When I posted I was hiking 70 miles in 3 days solo in a facebook group a while back, one of the first posts was something to the effect of "You shouldn't hike alone, it is dangerous" Uh... thanks?
So yeah, hiking alone can be somewhat more dangerous than hiking with others. Honestly though, it isn't that much more dangerous IF you know what you're doing and are prepared, which I always am.
I am someone who is constantly in social media, family, news, chat program, and tons of other type of system overload. Also, as someone who is responsible for making tons of big decisions on computer games, I am also someone who really has some massive creative challenges and frequently in need of some massive creative inspirations.
For me there are two things that help be power through extremely tough creative challenges. First is writing. Just put your pencil to paper or keys to a keyboard and just write. It helps in multiple ways. First it helps move ideas around in my brain which helps me riff off my own creativity. It also helps because the more you write, the more you sanity check your own BS. Nothing will help me crush an idea that sounded great as a sound bite bouncing around in my head as trying to write it down on paper for someone else to digest.
Sometimes, just writing isn't enough. Sometimes you're handed what feels like an impossible problem that no amount of writing can solve. For me, when I hit something that I can't break through no matter how hard I try, sometimes all I need is some serious solo hiking.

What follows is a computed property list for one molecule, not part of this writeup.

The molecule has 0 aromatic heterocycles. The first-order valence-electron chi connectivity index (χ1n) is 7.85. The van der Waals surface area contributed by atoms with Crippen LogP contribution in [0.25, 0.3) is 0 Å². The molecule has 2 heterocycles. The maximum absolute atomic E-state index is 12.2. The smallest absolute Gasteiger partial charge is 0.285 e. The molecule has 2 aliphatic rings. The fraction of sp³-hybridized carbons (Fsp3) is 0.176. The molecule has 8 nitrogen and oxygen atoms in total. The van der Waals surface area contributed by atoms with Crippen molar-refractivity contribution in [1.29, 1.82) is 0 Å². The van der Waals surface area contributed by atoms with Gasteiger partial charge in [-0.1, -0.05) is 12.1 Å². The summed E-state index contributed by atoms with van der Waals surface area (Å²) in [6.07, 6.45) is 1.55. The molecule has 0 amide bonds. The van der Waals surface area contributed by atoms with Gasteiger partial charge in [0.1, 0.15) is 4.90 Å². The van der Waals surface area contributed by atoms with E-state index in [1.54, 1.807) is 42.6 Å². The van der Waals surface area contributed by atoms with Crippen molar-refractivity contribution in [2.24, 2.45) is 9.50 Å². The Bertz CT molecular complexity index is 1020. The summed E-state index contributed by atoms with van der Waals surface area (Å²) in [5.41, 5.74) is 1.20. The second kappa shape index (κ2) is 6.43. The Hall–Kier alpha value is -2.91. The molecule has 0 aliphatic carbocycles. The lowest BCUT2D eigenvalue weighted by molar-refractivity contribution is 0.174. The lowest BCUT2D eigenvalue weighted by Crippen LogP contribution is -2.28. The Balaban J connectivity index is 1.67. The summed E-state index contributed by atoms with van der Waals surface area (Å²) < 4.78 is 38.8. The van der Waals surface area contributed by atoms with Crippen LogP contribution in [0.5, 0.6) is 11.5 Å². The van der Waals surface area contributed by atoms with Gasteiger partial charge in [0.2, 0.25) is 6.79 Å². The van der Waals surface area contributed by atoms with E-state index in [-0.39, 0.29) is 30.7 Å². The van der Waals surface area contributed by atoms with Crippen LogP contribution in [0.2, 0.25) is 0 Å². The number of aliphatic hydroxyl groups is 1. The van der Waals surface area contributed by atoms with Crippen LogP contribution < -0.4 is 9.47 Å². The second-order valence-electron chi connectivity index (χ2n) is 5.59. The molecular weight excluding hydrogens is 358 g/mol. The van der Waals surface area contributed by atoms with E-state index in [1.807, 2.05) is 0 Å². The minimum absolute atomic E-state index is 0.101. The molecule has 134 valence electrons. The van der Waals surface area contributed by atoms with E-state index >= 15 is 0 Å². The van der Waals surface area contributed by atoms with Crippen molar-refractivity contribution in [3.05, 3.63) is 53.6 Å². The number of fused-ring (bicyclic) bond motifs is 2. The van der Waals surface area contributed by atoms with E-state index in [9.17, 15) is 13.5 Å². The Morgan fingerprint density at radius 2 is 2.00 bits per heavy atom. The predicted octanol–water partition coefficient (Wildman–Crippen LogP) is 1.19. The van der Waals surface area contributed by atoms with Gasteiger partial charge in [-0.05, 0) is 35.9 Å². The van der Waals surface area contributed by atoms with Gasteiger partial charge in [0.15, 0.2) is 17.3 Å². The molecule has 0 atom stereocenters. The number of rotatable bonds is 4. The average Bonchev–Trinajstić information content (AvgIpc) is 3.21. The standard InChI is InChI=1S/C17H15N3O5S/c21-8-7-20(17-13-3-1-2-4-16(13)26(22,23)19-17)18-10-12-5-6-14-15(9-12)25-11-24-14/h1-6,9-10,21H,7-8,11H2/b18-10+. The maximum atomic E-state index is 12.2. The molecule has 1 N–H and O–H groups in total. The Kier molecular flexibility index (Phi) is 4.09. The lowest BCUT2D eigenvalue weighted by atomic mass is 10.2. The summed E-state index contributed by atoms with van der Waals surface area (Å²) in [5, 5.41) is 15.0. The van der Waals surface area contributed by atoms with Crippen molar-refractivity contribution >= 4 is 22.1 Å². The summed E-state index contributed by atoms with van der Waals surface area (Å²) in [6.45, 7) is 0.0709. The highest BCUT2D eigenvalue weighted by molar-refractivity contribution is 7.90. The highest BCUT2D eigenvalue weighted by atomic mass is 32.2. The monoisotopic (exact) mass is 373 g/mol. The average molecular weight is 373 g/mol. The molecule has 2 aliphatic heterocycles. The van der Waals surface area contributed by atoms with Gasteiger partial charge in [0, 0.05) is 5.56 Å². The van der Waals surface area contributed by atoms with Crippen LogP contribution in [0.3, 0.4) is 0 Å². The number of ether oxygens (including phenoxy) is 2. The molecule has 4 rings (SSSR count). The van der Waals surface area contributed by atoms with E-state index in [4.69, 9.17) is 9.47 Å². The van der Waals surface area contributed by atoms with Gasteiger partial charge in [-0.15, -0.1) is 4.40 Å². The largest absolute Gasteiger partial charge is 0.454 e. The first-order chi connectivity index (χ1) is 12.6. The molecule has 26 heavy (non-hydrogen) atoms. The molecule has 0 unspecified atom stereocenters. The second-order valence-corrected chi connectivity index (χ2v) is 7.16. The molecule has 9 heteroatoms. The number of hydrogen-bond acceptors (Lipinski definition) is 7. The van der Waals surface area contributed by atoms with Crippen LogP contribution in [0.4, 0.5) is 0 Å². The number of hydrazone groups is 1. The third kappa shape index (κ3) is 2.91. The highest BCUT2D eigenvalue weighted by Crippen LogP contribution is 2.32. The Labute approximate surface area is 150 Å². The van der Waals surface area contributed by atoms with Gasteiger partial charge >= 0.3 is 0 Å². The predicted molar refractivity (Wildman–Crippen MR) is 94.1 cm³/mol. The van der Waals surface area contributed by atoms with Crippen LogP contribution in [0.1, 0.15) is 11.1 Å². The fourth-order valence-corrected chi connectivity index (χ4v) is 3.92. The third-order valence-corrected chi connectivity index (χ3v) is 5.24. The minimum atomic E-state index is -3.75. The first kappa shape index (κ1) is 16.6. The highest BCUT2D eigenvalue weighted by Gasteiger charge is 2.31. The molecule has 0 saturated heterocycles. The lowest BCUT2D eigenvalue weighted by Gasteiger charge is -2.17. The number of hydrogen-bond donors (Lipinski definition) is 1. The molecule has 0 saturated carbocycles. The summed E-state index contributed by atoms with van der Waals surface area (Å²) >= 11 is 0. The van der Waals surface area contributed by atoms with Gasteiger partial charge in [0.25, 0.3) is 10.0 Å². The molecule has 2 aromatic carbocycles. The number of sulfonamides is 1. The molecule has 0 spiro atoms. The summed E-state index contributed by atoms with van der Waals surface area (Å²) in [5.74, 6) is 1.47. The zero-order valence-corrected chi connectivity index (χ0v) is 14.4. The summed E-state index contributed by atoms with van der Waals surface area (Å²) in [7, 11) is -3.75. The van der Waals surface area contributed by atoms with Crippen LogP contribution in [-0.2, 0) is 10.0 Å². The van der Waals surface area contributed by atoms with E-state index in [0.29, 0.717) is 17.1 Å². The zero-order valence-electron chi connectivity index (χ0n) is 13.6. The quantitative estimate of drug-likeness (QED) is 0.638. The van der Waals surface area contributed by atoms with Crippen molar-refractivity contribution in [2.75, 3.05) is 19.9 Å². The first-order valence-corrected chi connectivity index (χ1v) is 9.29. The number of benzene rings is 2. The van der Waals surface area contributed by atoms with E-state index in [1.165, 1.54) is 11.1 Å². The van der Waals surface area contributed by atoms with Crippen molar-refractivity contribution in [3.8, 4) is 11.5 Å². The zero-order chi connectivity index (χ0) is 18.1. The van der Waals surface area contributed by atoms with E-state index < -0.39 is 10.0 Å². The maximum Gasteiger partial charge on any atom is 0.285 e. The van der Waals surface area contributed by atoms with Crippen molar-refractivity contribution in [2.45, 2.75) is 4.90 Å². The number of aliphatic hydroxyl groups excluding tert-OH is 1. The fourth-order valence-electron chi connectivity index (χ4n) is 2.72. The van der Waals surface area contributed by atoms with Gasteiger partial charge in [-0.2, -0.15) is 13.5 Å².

I think it is a well known phenomena that you frequently have your best ideas while in the shower. There have been dozens of studies on this and it is absolutely true. Basically, do something you've done so much it takes no real thought. Make it relaxing. Make it enjoyable. Mix in some dopamines and before you know it, your mind is free to create. They say what it actually does is help keep your mind from fixating on known, possibly bad solutions so much and helps you move to new ideas more easily.
Anyone who has done extensive solo hiking knows what I described above is absolutely true for solo hiking as well. Except instead of it being a 10 minute mental break, you can do it for hours on end without having to worry about water bills and wrinkly fingers!
This creative surge while hiking has helped me dozens of times. Most recently during a 3 day, 70 mile trek on the Lone Star Hiking Trail, it helped me completely rethink a major game design system that had me stuck for weeks. When I was done with that, I moved on and started thinking about revenue models and again had major breakthroughs on stuff that had long been stagnant.
To better help you on these trips, my advice is to make a list. First make a list of tough problems to try and solve. Then, when you're on the trail and you do come up with an idea or solution, either write it down or make a video of yourself explaining it! The reason I say this is simple. The elements that lead to your mind being more open to let go and stop fixating on old ideas also makes it more willing to let of the solutions! So capture the ideas while you can and get back to enjoying the hike.